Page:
• Although the computing device 110 illustrated as part of the example system 100 is capable of electronically interfacing with both local user 120 a and remote user 120 b, embodiments of the computing device 110 need not support both local and remote users. Further, embodiments of the present disclosure include an example system 100 that supports only a single user 120.
  • The computing device 110 associates users 120 with predefined access permissions 150. For example, local user 120 a may be assigned predefined access permissions 150 a, and remote user 120 b may be assigned predefined access permissions 150 b. Thus, each user 120 using the system 100 may be assigned predefined access permissions 150 that are unique to that user.
  • In an alternate embodiment, both users 120 a, 120 b, may be assigned predefined access permissions 150 a. Thus, according to such alternate embodiments, multiple users 120 may be assigned the same predefined access permissions 150.
  • The predefined access permissions 150 define the authority that each associated user 120 is assigned for accessing certain computing resources. The computing resources associated with these predefined access permissions 150 may be located on the computing device 110, and/or may be connected to the computing device 110 via the network 130. Examples of computing resources include, but are not limited to, software services, documents, computers, routers, and networks. Thus, for example, local user 120 a may be associated with predefined access permissions 150 a which, if authorized, would allow local user 120 a to access files on the computing device 110 as well as access the network 130. Further, remote user 120 b may be associated with predefined access permissions 150 b which, if authorized, would allow remote user 120 b access to the network 130 but not to the files on the computing device 110. As previously mentioned, and as will be discussed in greater detail below, the access permissions that are actually authorized will be based, at least in part, on user alertness.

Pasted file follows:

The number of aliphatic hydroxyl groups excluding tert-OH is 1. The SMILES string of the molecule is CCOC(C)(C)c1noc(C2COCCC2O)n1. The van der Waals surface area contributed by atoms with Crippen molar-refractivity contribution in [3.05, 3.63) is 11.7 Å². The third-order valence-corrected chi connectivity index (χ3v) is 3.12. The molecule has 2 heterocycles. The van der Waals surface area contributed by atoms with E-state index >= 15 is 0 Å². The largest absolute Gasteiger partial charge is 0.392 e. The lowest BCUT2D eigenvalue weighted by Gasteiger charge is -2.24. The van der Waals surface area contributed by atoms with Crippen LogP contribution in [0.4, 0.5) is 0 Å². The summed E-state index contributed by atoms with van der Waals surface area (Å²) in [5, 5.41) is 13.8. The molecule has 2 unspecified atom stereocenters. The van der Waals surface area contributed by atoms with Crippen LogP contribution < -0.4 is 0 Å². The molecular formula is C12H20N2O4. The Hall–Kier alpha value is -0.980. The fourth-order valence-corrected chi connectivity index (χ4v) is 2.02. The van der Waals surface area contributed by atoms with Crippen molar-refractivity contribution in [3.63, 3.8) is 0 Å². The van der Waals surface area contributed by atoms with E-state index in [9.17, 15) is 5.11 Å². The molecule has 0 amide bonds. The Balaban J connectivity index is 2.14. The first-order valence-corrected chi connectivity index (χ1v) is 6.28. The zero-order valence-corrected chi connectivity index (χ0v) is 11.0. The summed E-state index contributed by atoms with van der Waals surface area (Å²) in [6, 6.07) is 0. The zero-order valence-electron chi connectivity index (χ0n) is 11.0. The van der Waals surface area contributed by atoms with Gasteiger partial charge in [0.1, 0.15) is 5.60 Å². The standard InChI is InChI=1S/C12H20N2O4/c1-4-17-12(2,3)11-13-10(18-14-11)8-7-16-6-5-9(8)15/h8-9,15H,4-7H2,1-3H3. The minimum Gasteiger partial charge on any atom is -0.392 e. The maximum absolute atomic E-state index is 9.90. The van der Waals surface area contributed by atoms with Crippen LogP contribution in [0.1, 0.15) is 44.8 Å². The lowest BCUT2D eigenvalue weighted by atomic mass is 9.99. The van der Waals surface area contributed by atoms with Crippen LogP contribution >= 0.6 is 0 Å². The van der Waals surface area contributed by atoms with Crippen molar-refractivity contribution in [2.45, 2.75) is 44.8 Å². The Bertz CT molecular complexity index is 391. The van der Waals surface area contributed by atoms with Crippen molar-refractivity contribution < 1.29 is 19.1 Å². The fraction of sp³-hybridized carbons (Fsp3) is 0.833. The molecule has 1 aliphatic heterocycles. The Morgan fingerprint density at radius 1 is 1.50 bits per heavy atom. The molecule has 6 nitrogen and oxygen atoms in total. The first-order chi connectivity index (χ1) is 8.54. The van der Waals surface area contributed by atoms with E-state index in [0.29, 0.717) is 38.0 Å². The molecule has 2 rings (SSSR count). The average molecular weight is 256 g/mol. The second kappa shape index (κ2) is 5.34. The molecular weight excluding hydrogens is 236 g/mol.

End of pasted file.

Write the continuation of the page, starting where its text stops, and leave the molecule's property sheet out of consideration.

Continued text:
• Although various embodiments include unique access permissions that are predefined for a very large number of users 120, predefined access permissions 150 may alternatively be managed by associating those permissions with corresponding predefined access roles. A predefined access role may then be assigned to one or more users 120 in order to associate those users 120 with the corresponding permissions. For example, an “administrator” access role may be predefined for any number of users 120, such that each user 120 associated with the administrator role is assigned full access to all computing resources on the computing device 110. Such full access may include, for example, creating, reading, writing, and deleting files, installing, executing, and uninstalling software, and so on. For another example, a “tenant admin” access role may be predefined for any number of users 120, such that each user 120 associated with the tenant admin role is assigned full access to only a portion of the computing resources on the computing device 110. Thus, a user 120 associated with a tenant admin role may be assigned full access to files in the same way as described above for an administrator, but may not be assigned access to installing or uninstalling software. As a yet further example, an “end user” access role may be predefined for any number of users 120, such that each user 120 associated with the end user access role is assigned only limited access to the computing resources on the computing device 110. For example, a user 120 associated with the end user access role may only be assigned access to read files and execute software. Other roles in addition to, or instead of, the above examples may be predefined, according to various embodiments.